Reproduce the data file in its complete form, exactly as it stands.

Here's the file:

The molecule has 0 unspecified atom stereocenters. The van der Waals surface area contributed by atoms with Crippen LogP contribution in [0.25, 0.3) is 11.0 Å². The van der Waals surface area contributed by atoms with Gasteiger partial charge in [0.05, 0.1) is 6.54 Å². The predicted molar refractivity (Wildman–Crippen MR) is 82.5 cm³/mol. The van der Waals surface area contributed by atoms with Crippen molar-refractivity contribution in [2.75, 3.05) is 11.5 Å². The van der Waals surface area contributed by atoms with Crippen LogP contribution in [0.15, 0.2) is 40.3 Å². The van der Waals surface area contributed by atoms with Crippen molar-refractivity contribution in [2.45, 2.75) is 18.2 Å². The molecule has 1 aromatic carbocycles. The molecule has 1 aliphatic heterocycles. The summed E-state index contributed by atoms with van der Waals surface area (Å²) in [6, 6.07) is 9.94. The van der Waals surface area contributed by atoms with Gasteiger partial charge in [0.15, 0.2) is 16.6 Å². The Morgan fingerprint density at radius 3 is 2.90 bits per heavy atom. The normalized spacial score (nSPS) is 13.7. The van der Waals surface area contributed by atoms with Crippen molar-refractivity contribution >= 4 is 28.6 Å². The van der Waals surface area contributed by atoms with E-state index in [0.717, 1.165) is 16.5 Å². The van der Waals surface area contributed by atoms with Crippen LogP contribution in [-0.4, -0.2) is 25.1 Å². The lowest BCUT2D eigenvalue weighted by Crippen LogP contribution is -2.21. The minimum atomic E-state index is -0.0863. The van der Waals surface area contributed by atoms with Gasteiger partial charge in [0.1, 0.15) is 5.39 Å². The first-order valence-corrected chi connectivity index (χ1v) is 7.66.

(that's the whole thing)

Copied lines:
The molecule has 0 unspecified atom stereocenters. The van der Waals surface area contributed by atoms with Crippen LogP contribution in [0.25, 0.3) is 11.0 Å². The van der Waals surface area contributed by atoms with Gasteiger partial charge in [0.05, 0.1) is 6.54 Å². The predicted molar refractivity (Wildman–Crippen MR) is 82.5 cm³/mol. The van der Waals surface area contributed by atoms with Crippen molar-refractivity contribution in [2.75, 3.05) is 11.5 Å². The van der Waals surface area contributed by atoms with Crippen LogP contribution in [0.15, 0.2) is 40.3 Å². The van der Waals surface area contributed by atoms with Crippen molar-refractivity contribution in [2.45, 2.75) is 18.2 Å². The molecule has 1 aromatic carbocycles. The molecule has 1 aliphatic heterocycles. The summed E-state index contributed by atoms with van der Waals surface area (Å²) in [6, 6.07) is 9.94. The van der Waals surface area contributed by atoms with Gasteiger partial charge in [0.15, 0.2) is 16.6 Å². The Morgan fingerprint density at radius 3 is 2.90 bits per heavy atom. The normalized spacial score (nSPS) is 13.7. The van der Waals surface area contributed by atoms with Crippen molar-refractivity contribution >= 4 is 28.6 Å². The van der Waals surface area contributed by atoms with E-state index in [0.717, 1.165) is 16.5 Å². The van der Waals surface area contributed by atoms with Crippen LogP contribution in [-0.4, -0.2) is 25.1 Å². The lowest BCUT2D eigenvalue weighted by Crippen LogP contribution is -2.21. The minimum atomic E-state index is -0.0863. The van der Waals surface area contributed by atoms with Gasteiger partial charge in [0.1, 0.15) is 5.39 Å². The first-order valence-corrected chi connectivity index (χ1v) is 7.66.